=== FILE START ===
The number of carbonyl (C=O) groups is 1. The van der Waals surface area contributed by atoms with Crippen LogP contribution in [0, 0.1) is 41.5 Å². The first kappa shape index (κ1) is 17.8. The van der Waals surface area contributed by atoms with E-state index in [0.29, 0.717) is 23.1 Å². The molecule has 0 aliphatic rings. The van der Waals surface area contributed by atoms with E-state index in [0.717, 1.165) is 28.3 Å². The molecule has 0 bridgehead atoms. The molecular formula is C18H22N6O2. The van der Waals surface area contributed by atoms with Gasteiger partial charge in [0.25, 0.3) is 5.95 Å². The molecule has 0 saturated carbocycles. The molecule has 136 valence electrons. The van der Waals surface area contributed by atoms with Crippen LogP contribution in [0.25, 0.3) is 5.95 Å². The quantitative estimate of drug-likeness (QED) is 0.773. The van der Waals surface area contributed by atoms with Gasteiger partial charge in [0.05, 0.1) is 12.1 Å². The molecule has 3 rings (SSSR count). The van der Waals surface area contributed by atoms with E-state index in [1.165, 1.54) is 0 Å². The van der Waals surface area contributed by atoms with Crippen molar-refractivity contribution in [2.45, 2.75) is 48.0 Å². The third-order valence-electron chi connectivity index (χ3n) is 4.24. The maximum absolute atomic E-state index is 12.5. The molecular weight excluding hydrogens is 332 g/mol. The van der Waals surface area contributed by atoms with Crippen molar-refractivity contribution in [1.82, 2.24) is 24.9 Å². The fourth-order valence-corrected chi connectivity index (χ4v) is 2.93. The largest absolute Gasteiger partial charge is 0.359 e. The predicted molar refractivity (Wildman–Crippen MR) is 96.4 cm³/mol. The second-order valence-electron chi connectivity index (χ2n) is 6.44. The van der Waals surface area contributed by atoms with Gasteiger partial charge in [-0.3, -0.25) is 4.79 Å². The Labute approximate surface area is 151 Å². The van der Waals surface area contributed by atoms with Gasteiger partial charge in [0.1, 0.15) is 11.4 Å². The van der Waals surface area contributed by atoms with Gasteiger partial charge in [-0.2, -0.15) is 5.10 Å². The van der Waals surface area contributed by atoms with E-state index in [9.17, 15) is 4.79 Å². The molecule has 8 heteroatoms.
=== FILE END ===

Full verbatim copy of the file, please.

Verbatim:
The number of carbonyl (C=O) groups is 1. The van der Waals surface area contributed by atoms with Crippen LogP contribution in [0, 0.1) is 41.5 Å². The first kappa shape index (κ1) is 17.8. The van der Waals surface area contributed by atoms with E-state index in [0.29, 0.717) is 23.1 Å². The molecule has 0 aliphatic rings. The van der Waals surface area contributed by atoms with E-state index in [0.717, 1.165) is 28.3 Å². The molecule has 0 bridgehead atoms. The molecular formula is C18H22N6O2. The van der Waals surface area contributed by atoms with Gasteiger partial charge in [0.25, 0.3) is 5.95 Å². The molecule has 0 saturated carbocycles. The molecule has 136 valence electrons. The van der Waals surface area contributed by atoms with Crippen LogP contribution in [0.25, 0.3) is 5.95 Å². The quantitative estimate of drug-likeness (QED) is 0.773. The van der Waals surface area contributed by atoms with Gasteiger partial charge in [0.05, 0.1) is 12.1 Å². The molecule has 3 rings (SSSR count). The van der Waals surface area contributed by atoms with E-state index in [1.165, 1.54) is 0 Å². The van der Waals surface area contributed by atoms with Crippen molar-refractivity contribution in [2.45, 2.75) is 48.0 Å². The third-order valence-electron chi connectivity index (χ3n) is 4.24. The maximum absolute atomic E-state index is 12.5. The molecular weight excluding hydrogens is 332 g/mol. The van der Waals surface area contributed by atoms with Crippen molar-refractivity contribution in [1.82, 2.24) is 24.9 Å². The fourth-order valence-corrected chi connectivity index (χ4v) is 2.93. The largest absolute Gasteiger partial charge is 0.359 e. The predicted molar refractivity (Wildman–Crippen MR) is 96.4 cm³/mol. The second-order valence-electron chi connectivity index (χ2n) is 6.44. The van der Waals surface area contributed by atoms with Gasteiger partial charge in [-0.3, -0.25) is 4.79 Å². The Labute approximate surface area is 151 Å². The van der Waals surface area contributed by atoms with Gasteiger partial charge in [0.1, 0.15) is 11.4 Å². The van der Waals surface area contributed by atoms with Gasteiger partial charge in [-0.2, -0.15) is 5.10 Å². The van der Waals surface area contributed by atoms with E-state index in [9.17, 15) is 4.79 Å². The molecule has 8 heteroatoms.